Explanations of the words and phrases used by Medicare are in the Medicare Glossary.
Daily Benefit — The insurance benefit amount (in dollars) that a person selects as the basis for their long-term care insurance. However, the daily benefit may not be the actual amount paid for each day an insured person is eligible for a benefit. There are three different methods of computing benefits; but, each insurance policy will use only one of them.
1. Expense-Incurred Method — After you qualify for benefits, the insurance will pay the lower of: (1) the expenses you incurred for eligible long-term care services, or (2) the dollar limit of your policy. Most policies bought today pay benefits using the expense-incurred method.
Some expense-incurred policies protect a covered person from the situation where expenses exceed the daily limit on some days and are less than the daily limit on other days, by setting up a weekly pool of benefits. That is, the daily benefit is multiplied by 7 to establish a weekly pool of money that can be used to pay all eligible expenses until the pool is exhausted for that week. Under the pool of money approach, any unspent money is often added to the end of the policy to extent the period of coverage. (A few policies use a monthly pool of money.)
2. Indemnity Method — This method is not based on the specific service received or on the actual expenses incurred. After you qualify for benefits and receive eligible long-term care services, the insurance company will pay a fixed amount directly to you, up to the limit of the policy. The fixed amount is pre-determined by your insurance policy.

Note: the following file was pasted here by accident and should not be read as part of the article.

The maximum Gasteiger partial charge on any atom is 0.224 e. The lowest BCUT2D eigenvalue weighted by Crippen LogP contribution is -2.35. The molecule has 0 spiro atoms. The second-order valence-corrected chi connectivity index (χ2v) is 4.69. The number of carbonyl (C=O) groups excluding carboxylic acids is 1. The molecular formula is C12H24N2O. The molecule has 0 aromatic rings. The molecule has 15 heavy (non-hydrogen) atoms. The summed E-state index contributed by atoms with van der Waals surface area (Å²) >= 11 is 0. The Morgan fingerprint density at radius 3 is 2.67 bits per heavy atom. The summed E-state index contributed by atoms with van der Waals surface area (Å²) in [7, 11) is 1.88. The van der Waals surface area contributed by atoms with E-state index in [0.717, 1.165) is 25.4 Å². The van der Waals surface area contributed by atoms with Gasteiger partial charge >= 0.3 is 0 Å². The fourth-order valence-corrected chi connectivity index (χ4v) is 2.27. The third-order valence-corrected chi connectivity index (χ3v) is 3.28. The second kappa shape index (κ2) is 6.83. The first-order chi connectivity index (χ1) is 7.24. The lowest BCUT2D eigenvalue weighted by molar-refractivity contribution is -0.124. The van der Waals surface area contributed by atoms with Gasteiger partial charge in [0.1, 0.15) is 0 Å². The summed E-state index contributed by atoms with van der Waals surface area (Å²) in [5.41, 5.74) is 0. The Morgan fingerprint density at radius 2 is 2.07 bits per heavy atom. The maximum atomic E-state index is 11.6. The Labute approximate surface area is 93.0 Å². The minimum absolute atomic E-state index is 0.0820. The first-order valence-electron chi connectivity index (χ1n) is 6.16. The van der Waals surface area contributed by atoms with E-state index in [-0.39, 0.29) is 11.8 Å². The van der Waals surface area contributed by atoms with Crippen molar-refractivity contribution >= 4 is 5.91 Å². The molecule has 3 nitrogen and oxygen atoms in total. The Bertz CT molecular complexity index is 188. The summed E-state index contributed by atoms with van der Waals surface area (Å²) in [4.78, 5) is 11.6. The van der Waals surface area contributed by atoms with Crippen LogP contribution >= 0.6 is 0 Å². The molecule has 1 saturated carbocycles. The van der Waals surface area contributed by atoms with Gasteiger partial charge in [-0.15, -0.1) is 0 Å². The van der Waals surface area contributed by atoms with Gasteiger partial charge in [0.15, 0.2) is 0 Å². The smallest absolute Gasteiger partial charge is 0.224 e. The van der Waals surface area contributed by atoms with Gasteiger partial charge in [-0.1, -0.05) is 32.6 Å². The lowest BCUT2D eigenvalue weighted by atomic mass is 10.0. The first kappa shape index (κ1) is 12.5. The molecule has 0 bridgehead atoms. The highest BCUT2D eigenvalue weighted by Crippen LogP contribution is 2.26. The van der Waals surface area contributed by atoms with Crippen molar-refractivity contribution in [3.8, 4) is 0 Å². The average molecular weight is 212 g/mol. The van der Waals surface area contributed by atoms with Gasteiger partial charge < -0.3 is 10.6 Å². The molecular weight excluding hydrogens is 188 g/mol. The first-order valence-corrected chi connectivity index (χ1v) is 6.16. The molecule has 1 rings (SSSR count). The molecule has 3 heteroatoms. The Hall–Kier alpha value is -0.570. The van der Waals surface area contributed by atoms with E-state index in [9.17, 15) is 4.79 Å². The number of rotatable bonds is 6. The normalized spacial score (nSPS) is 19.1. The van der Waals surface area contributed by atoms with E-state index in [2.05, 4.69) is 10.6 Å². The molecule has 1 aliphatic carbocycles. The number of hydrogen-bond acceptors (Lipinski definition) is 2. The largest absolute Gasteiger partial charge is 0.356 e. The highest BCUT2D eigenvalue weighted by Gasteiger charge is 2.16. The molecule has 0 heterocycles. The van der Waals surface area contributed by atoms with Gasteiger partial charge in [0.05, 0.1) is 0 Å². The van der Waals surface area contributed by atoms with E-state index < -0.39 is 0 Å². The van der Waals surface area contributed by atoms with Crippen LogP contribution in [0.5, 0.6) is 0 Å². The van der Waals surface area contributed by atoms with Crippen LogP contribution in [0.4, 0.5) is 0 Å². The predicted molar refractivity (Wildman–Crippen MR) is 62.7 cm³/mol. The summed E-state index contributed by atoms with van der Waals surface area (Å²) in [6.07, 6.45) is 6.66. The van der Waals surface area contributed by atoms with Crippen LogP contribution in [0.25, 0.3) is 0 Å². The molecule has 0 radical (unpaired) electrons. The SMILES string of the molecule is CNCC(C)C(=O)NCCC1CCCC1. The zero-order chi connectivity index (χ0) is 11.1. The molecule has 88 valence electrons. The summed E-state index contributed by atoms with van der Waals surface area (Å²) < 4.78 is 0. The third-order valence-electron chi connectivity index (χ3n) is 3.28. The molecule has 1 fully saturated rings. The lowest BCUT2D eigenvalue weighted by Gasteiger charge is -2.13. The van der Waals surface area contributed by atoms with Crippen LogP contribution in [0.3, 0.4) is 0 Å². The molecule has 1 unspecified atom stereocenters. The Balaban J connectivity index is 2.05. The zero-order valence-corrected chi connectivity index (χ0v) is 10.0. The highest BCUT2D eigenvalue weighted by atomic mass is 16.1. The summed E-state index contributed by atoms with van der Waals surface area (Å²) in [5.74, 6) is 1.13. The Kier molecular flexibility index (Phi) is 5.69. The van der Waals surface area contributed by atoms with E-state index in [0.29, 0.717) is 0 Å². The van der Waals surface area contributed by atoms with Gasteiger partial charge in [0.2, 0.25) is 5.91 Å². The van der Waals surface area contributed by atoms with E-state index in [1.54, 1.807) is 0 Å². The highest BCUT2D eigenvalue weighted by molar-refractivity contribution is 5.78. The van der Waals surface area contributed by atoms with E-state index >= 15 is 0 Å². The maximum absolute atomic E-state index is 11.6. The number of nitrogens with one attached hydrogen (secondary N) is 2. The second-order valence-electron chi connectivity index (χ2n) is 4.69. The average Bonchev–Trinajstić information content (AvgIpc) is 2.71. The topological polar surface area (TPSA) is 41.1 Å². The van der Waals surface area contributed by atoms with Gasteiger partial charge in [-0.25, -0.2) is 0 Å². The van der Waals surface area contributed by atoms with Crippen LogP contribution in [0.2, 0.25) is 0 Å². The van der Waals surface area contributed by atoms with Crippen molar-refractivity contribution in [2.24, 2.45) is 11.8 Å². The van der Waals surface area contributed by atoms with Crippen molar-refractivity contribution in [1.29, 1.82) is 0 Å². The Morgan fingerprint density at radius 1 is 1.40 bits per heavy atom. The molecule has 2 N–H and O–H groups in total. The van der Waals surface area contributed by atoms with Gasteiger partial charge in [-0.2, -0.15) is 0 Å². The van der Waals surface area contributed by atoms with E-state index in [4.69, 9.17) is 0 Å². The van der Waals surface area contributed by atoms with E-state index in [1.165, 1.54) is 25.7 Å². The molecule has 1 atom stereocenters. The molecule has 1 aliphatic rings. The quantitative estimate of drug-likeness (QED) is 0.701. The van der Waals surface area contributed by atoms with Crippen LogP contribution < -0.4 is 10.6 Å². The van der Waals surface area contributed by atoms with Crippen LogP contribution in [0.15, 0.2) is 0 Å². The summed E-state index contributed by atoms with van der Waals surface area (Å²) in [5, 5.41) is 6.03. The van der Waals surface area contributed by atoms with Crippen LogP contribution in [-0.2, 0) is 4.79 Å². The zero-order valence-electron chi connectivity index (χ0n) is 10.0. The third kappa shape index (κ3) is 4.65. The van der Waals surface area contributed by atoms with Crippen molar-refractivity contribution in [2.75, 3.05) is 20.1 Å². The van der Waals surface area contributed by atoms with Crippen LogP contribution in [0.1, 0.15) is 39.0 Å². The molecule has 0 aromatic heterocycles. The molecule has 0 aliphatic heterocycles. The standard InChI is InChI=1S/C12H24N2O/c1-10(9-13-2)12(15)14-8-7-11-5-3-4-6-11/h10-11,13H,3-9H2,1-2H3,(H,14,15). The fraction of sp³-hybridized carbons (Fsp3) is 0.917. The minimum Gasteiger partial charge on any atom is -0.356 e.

3. Disability Method — After you qualify for benefits, you will receive your full daily benefit even if you don’t receive any specific long-term care services. These benefits are yours to spend as you wish.
Deductible — The amount you must pay, usually every year, before your health insurance or Medicare begins to pay benefits.
Dementia — Deterioration of intellectual abilities (e.g., vocabulary, abstract thinking, judgment, memory loss, physical coordination), the loss of which interferes with daily activities. Dementia can be caused by degenerative diseases (e.g., Alzheimer’s, Huntington’s and Parkinson’s diseases), vascular diseases or stroke, metabolic disorders (thyroid, liver or kidney dysfunction and certain vitamin deficiencies), AIDS, drugs and alcohol, and psychiatric disorders. Some dementias may respond to treatments, others do not. For more information, click on Alzheimer’s and Other Dementias.
Depression — This is one of the most undiagnosed conditions among seniors. But, with proper medical care, depression is a reversible psychiatric condition. Symptoms include a persistent sad, anxious or “empty” mood, loss of interest or pleasure in activities once enjoyed, and difficulty sleeping. For more information, click on Signs and Symptoms of Depression.
Dermatologist — A physician who specializes in disorders of the skin such as skin cancer, moles, birthmarks, scars, acne, aging skin and skin allergies.
Discharge Planner — A social worker or other health care professional who assists hospital patients and their families in transitioning from the hospital to another level of care such as rehabilitation in a skilled nursing facility, home health care in the patient’s home, or long-term care in a nursing home.